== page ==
Clube Atlético Juventus
Clube Atlético Juventus (Latin for Youth), commonly referred to as Juventus da Mooca or simply Juventus, is a Brazilian professional football club in the district of Mooca, São Paulo, that competes in Campeonato Paulista Série A2, the second tier of the São Paulo state football league.
|Full name||Clube Atlético Juventus|
|Nickname(s)||Moleque Travesso (Prankster Boy)|
|Founded||April 20, 1924|
|President||Antonio Ruiz Gonzales|
|Head coach||Alex Alves|
|League||Campeonato Paulista Série A2|
|2020||Paulistão A2, 7th|
The team typically plays in maroon shirts and white shorts, and is nicknamed Moleque Travesso (the Prankster Boy).
The club changed its name to Cotonifício Rodolfo Crespi Futebol Clube in 1925, and in 1930, the club changed its name again, to Clube Atlético Juventus, because Count Rodolfo Crespi was a supporter of Juventus of Italy, but the team colors are a homage to Italian club Torino Football Club, because Rodolfo Crespi's son, Adriano, was a supporter of the club from Turin.
Pelé states his most beautiful goal was scored at Rua Javari on a Campeonato Paulista match against Juventus on August 2, 1959. As there was no video footage of this match, Pelé asked that a computer animation be made of this specific goal. This animation can be seen on Pelé Eterno, a documentary about his career.
The club won the Copa FPF for the first time in 2007, after defeating Linense in the final, and also competed in that season's edition of Recopa Sul-Brasileira. Juventus was eliminated in the Campeonato Brasileiro Série C 2007's first stage.
- Campeonato Brasileiro Série B:
- Winners (1): 1983
- Campeonato Brasileiro Série C:
- Runners-up (1): 1997
- Copa FPF:
- Winners (1): 2007
- Campeonato Paulista Série A2:
- Winners (2): 1929, 2005
- Copa São Paulo de Futebol Júnior:
- Winners (1): 1985
Juventus' home stadium is Estádio Rua Javari, inaugurated in 1929, with a maximum capacity of 4,000 people.
Juventus in other yearsEdit
The anthem's author is Carlos Alberto de Jesus Polastro.
The club is nicknamed Moleque Travesso, meaning the Mischievous Boy. The nickname was first used on September 14, 1930, by the journalist Thomaz Mazzoni, after Juventus beat Corinthians 2–1 at Estádio Parque São Jorge, which was Corinthian's home stadium at the time.
Juventus biggest rival is Nacional; the games between the two clubs are called Juvenal. Because of the poor performances of both teams on their championships, they've been relegated to different divisions and cannot play a match between them, since 2007. However, in 2014 Nacional AC was promoted from Second Division to Division A3, where Juventus has been played for a couple of years leading to a recent edition of the Juvenal in April 2015. Portuguesa is another direct rival of Juventus. Their matches are known as The Immigrants' Derby (Italians vs Portuguese).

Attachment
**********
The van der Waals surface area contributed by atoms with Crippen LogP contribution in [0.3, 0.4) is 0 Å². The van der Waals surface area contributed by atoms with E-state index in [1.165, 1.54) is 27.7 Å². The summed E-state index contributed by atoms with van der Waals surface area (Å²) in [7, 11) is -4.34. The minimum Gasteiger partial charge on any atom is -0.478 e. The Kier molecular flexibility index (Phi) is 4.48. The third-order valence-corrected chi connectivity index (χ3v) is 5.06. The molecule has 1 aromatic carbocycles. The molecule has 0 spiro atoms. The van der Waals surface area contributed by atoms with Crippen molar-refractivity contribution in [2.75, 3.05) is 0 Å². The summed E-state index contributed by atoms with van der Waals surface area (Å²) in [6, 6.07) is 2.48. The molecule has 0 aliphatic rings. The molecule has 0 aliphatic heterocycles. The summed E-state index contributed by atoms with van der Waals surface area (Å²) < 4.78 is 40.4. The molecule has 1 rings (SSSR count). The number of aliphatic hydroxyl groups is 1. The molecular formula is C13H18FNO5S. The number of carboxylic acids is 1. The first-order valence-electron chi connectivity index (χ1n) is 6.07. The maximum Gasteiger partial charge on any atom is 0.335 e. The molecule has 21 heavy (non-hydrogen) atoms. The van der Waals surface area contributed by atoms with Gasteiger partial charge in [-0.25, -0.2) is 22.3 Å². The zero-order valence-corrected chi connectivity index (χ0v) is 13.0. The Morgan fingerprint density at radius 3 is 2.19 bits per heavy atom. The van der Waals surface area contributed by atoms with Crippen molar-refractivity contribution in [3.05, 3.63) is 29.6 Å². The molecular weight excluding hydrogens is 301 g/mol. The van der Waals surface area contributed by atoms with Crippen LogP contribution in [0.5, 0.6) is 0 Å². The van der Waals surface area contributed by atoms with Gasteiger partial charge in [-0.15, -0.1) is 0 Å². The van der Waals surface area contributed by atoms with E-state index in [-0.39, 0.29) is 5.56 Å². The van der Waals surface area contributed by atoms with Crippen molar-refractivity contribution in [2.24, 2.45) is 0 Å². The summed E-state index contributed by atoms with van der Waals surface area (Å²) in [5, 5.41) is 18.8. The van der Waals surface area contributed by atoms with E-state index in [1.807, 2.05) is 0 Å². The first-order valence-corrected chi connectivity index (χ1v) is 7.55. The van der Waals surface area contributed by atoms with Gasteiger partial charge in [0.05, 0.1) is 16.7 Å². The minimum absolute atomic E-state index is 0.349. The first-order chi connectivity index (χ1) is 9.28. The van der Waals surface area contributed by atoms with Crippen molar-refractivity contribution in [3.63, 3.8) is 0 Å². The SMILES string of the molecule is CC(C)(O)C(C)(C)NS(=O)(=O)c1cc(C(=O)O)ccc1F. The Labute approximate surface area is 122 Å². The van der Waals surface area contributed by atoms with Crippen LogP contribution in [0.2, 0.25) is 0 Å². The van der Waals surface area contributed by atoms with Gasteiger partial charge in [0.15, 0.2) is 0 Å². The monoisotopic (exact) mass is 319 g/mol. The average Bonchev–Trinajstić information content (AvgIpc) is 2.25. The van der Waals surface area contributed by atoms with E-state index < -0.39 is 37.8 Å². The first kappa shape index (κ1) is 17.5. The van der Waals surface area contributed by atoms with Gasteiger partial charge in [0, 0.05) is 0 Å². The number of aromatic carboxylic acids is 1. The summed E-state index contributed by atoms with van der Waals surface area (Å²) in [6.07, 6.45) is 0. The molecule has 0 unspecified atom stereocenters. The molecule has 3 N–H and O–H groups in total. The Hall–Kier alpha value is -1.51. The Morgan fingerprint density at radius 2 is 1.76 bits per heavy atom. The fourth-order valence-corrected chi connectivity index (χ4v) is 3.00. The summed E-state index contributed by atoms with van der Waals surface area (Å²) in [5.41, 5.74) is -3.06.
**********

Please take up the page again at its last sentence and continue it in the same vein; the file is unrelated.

- "Juventus – A trajetória do Moleque Travesso" (in Portuguese). Veja São Paulo. Archived from the original on April 25, 2008. Retrieved September 10, 2008.
- "Juventus da Mooca, o teimoso "Moleque Travesso"" (in Portuguese). Diário do Comércio. Archived from the original on March 23, 2008. Retrieved 2008-09-10.
- Enciclopédia do Futebol Brasileiro Lance Volume 1. Rio de Janeiro: Aretê Editorial S/A. 2001. p. 197. ISBN 85-88651-01-7.
- "Clube Atlético Juventus – História" (in Portuguese). Federação Paulista de Futebol. Archived from the original on May 27, 2011. Retrieved September 10, 2008.
- "Um gol e um soco no ar" (in Portuguese). Diário do Comércio. Archived from the original on February 26, 2008. Retrieved September 10, 2008.
- "Pelé Eterno" (in Portuguese). Adoro Cinema. Retrieved July 17, 2007.
- "Linense vence, mas Juventus é campeão da Copa FPF" (in Portuguese). Estadão. November 25, 2007. Retrieved September 10, 2007.
- "Marcílio Dias vence Juventus e decide título no sábado" (in Portuguese). Estadão. December 5, 2007. Archived from the original on April 21, 2009. Retrieved September 10, 2007.
- "Brazil 2007 Championship – Third Level (Série C)". RSSSF. December 6, 2007. Archived from the original on October 13, 2007. Retrieved 2007-09-10.
- "Clube Atlético Juventus – Hino do Juventus" (in Portuguese). Federação Paulista de Futebol. Archived from the original on May 27, 2011. Retrieved September 10, 2008.
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